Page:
These Colorado Students Are Going To College On Weed-Funded …

shutterstock_404480404The upside of legalizing weed? You can tax the stuff and then use that revenue to fund scholarships. That is what Colorado is doing — one of four states (plus the District of Colombia) that has legalized the sale of marijuana for recreational use. Aurora, Colorado is already using its weed tax revenue to help fights its homelessness problem. Now another part of the state is following suit for students who want to go on to higher education.

Complex is reporting on a press release from the Pueblo Hispanic Education Foundation, announcing a scholarship contest for Pueblo County, Colorado. The press release refers to this opportunity as the “world’s first marijuana tax-funded scholarship program.” Applications were open until April 29, with 25 lucky applicants getting $1000 each for the next academic year later in May.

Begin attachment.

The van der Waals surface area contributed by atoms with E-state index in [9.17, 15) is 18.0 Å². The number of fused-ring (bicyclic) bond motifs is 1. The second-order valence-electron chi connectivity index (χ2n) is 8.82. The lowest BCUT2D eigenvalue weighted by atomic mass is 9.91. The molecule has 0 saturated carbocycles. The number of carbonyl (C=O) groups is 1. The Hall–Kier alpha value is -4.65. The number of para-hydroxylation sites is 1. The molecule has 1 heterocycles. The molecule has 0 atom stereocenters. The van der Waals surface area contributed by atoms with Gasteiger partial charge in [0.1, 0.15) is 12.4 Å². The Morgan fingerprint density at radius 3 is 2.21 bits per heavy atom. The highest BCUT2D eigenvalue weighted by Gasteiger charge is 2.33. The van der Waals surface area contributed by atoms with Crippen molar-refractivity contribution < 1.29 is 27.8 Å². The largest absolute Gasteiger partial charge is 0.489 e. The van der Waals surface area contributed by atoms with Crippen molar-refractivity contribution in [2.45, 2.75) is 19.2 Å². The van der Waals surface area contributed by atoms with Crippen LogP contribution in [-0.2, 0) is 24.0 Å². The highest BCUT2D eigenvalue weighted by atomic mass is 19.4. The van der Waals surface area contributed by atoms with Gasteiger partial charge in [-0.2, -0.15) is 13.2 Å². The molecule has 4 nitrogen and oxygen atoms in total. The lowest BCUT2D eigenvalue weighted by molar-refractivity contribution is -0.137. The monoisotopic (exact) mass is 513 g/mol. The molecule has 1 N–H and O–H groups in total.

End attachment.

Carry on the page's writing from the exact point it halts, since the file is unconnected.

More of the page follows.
Pueblo County officials are marveling at the fact that they can fund this scholarship in the first place using legalized marijuana tax revenue, which county voters approved in 2014 according to Russia Today. In the press release, the Pueblo County commissioner praises the opportunity to help low income students go to college. “College debt has surpassed even credit card debt in America,” he says.

Pueblo Hispanic Education Foundation Executive Director Beverly Duran says that this scholarship fund will serve more students than ever before, tellingUSA Today: “Every year we get a nice pool of students … but we can always only award to a small percentage. This for us expands that to extraordinary lengths.”

Marijuana tax revenue hasn’t only allowed Colorado municipalities to alleviate homelessness and send kids to college. SF Gate reports that because the excess money ($120 million a year, to be exact) has gone towards a variety of public services, like schools and playgrounds, even changing the mind of Colorado Gov. John Hickenlooper as to the efficacy of legalizing weed.

(Via Pueblo Hispanic Education Foundation, Russia Today, USA Today and SF Gate, h/t Complex)

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